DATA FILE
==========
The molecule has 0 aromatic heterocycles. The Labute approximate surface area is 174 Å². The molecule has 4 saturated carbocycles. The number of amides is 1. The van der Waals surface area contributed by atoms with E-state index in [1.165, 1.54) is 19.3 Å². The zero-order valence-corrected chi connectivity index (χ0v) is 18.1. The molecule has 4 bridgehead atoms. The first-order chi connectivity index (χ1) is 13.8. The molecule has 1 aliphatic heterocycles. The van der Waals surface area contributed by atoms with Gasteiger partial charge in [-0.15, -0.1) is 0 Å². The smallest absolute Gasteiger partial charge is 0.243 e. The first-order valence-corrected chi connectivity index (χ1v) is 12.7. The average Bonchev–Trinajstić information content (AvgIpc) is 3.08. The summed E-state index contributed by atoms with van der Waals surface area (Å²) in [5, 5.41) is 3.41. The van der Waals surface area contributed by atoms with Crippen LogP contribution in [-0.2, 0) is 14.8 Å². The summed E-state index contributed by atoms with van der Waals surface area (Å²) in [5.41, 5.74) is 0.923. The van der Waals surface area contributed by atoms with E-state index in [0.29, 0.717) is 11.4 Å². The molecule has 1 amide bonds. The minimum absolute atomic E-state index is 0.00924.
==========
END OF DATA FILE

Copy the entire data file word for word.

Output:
The molecule has 0 aromatic heterocycles. The Labute approximate surface area is 174 Å². The molecule has 4 saturated carbocycles. The number of amides is 1. The van der Waals surface area contributed by atoms with E-state index in [1.165, 1.54) is 19.3 Å². The zero-order valence-corrected chi connectivity index (χ0v) is 18.1. The molecule has 4 bridgehead atoms. The first-order chi connectivity index (χ1) is 13.8. The molecule has 1 aliphatic heterocycles. The van der Waals surface area contributed by atoms with Gasteiger partial charge in [-0.15, -0.1) is 0 Å². The smallest absolute Gasteiger partial charge is 0.243 e. The first-order valence-corrected chi connectivity index (χ1v) is 12.7. The average Bonchev–Trinajstić information content (AvgIpc) is 3.08. The summed E-state index contributed by atoms with van der Waals surface area (Å²) in [5, 5.41) is 3.41. The van der Waals surface area contributed by atoms with Crippen LogP contribution in [-0.2, 0) is 14.8 Å². The summed E-state index contributed by atoms with van der Waals surface area (Å²) in [5.41, 5.74) is 0.923. The van der Waals surface area contributed by atoms with E-state index in [0.29, 0.717) is 11.4 Å². The molecule has 1 amide bonds. The minimum absolute atomic E-state index is 0.00924.